A team of researchers with members affiliated with several institutions in the U . S. and Japan reports that connectivity is more important than thought when building specialized optimizing machines. In their paper published in the journal Science Advances, the group describes how they tested connectivity importance on two kinds of specialized optimizing machines.
As traditional computers approach the limits of Moore's Law, scientists have turned their attention to alternatives. To that end, a lot of work has been done to determine if a truly useful quantum computer will live up to expectations. Researchers have also suggested other types of technology for building specialized optimizing machines—one such example is the Ising machine being pioneered at Stanford University. It is a type of computer that has been designed specifically to run what is known as the Traveling Salesman problem, an exercise in which a traveling salesman must visit each of his clients and return home between each trip in the most efficient way. Clearly, if there are only a few cities, the traveling salesmen problem is trivial—however, when the number of cities climbs, things grow difficult. The Ising machine uses optical and electrical processors to solve the problem and does so much more efficiently than conventional computers. In this new effort, the researchers found that engineers working on specialized optimizing machines might be overlooking connectivity.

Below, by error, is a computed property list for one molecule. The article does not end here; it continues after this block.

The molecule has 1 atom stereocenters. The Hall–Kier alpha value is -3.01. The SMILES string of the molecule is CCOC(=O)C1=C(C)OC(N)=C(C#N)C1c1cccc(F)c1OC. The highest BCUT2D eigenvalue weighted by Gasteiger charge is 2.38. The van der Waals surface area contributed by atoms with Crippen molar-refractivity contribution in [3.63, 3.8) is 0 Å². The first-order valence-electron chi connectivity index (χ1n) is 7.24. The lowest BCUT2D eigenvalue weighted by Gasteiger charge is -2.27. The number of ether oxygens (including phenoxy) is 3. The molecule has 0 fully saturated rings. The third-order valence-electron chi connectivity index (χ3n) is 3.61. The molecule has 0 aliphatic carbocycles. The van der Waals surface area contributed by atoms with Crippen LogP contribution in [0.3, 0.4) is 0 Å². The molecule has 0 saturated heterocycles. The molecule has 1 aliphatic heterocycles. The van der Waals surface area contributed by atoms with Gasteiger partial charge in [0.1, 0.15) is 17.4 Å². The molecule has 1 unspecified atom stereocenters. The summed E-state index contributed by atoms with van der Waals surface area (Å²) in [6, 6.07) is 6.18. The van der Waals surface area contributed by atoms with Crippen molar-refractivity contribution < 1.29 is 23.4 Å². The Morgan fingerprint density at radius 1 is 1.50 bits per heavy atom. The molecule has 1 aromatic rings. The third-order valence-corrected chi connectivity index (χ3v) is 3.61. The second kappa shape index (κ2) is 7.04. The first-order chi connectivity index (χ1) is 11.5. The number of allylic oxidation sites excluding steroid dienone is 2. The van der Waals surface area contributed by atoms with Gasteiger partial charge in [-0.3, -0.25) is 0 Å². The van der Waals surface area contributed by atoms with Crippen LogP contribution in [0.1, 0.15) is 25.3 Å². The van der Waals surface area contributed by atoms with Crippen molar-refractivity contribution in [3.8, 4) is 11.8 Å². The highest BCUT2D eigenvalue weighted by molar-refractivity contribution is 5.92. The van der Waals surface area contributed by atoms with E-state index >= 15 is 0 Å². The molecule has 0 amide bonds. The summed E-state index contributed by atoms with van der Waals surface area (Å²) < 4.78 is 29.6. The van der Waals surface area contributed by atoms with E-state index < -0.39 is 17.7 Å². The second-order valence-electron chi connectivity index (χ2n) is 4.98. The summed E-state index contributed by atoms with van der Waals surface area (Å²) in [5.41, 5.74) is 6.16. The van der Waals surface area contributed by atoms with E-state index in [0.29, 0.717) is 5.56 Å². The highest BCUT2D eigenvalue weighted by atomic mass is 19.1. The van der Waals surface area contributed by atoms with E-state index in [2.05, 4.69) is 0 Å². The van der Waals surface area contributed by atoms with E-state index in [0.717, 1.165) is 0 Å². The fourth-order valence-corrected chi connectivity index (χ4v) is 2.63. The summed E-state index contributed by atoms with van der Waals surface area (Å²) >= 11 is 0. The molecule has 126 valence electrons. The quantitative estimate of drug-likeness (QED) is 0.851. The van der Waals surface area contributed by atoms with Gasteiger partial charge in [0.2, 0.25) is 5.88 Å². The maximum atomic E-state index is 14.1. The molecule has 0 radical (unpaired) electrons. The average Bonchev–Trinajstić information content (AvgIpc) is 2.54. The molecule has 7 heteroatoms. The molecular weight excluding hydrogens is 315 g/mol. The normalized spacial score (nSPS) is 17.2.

To illustrate how much of a difference connectivity can make in machine design, the researchers pitted a quantum annealer built by D-Wave Systems against an Ising machine. They gave both machines the same tasks and measured how long it took them to solve them, noting that one of the biggest differences between them is the degree of connectivity involved in their design. The Ising machine design, they note, exhibits far more efficient connectivity.
The researchers report that for applications requiring high connectivity, the Ising machine outperformed the D-Wave machine—in some cases, dramatically. On one of the most complicated problems, it beat the quantum annealer by a factor of 10 million. For sparsely connected problems, the reverse was true, with the quantum annealer clearly outpacing the Ising machine.
The researchers suggest their results highlight the importance of addressing connectivity issues when designing specialized optimizing machines.